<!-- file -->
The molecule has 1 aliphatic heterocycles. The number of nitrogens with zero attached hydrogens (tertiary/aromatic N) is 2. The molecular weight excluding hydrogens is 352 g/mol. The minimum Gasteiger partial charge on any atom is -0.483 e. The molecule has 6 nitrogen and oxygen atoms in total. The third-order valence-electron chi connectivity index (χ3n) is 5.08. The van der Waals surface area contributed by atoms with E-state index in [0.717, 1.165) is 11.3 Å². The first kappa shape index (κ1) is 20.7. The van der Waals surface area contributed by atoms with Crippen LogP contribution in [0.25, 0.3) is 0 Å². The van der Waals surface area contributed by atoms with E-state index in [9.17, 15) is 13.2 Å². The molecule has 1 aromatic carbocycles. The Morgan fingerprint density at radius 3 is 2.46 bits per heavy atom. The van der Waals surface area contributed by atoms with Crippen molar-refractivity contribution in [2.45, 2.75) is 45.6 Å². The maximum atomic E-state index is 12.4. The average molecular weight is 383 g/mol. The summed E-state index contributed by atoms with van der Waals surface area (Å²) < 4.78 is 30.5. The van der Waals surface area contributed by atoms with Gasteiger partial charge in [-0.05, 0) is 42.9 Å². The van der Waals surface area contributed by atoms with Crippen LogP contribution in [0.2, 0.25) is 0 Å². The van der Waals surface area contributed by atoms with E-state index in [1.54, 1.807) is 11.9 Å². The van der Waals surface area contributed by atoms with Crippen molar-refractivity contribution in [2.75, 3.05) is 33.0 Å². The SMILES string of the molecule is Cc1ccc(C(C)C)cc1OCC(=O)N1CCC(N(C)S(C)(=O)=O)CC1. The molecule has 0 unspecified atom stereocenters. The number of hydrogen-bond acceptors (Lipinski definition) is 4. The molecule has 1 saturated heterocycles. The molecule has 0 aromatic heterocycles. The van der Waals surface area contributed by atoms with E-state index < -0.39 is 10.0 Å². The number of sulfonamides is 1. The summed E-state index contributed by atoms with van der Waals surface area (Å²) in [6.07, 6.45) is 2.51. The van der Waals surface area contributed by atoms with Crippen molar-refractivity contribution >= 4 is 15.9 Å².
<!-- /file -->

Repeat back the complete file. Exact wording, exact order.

The molecule has 1 aliphatic heterocycles. The number of nitrogens with zero attached hydrogens (tertiary/aromatic N) is 2. The molecular weight excluding hydrogens is 352 g/mol. The minimum Gasteiger partial charge on any atom is -0.483 e. The molecule has 6 nitrogen and oxygen atoms in total. The third-order valence-electron chi connectivity index (χ3n) is 5.08. The van der Waals surface area contributed by atoms with E-state index in [0.717, 1.165) is 11.3 Å². The first kappa shape index (κ1) is 20.7. The van der Waals surface area contributed by atoms with Crippen LogP contribution in [0.25, 0.3) is 0 Å². The van der Waals surface area contributed by atoms with E-state index in [9.17, 15) is 13.2 Å². The molecule has 1 aromatic carbocycles. The Morgan fingerprint density at radius 3 is 2.46 bits per heavy atom. The van der Waals surface area contributed by atoms with Crippen molar-refractivity contribution in [2.45, 2.75) is 45.6 Å². The maximum atomic E-state index is 12.4. The average molecular weight is 383 g/mol. The summed E-state index contributed by atoms with van der Waals surface area (Å²) < 4.78 is 30.5. The van der Waals surface area contributed by atoms with Gasteiger partial charge in [-0.05, 0) is 42.9 Å². The van der Waals surface area contributed by atoms with Crippen LogP contribution in [0.2, 0.25) is 0 Å². The van der Waals surface area contributed by atoms with E-state index in [1.54, 1.807) is 11.9 Å². The van der Waals surface area contributed by atoms with Crippen molar-refractivity contribution in [2.75, 3.05) is 33.0 Å². The SMILES string of the molecule is Cc1ccc(C(C)C)cc1OCC(=O)N1CCC(N(C)S(C)(=O)=O)CC1. The molecule has 0 unspecified atom stereocenters. The number of hydrogen-bond acceptors (Lipinski definition) is 4. The molecule has 1 saturated heterocycles. The molecule has 0 aromatic heterocycles. The van der Waals surface area contributed by atoms with E-state index < -0.39 is 10.0 Å². The number of sulfonamides is 1. The summed E-state index contributed by atoms with van der Waals surface area (Å²) in [6.07, 6.45) is 2.51. The van der Waals surface area contributed by atoms with Crippen molar-refractivity contribution >= 4 is 15.9 Å².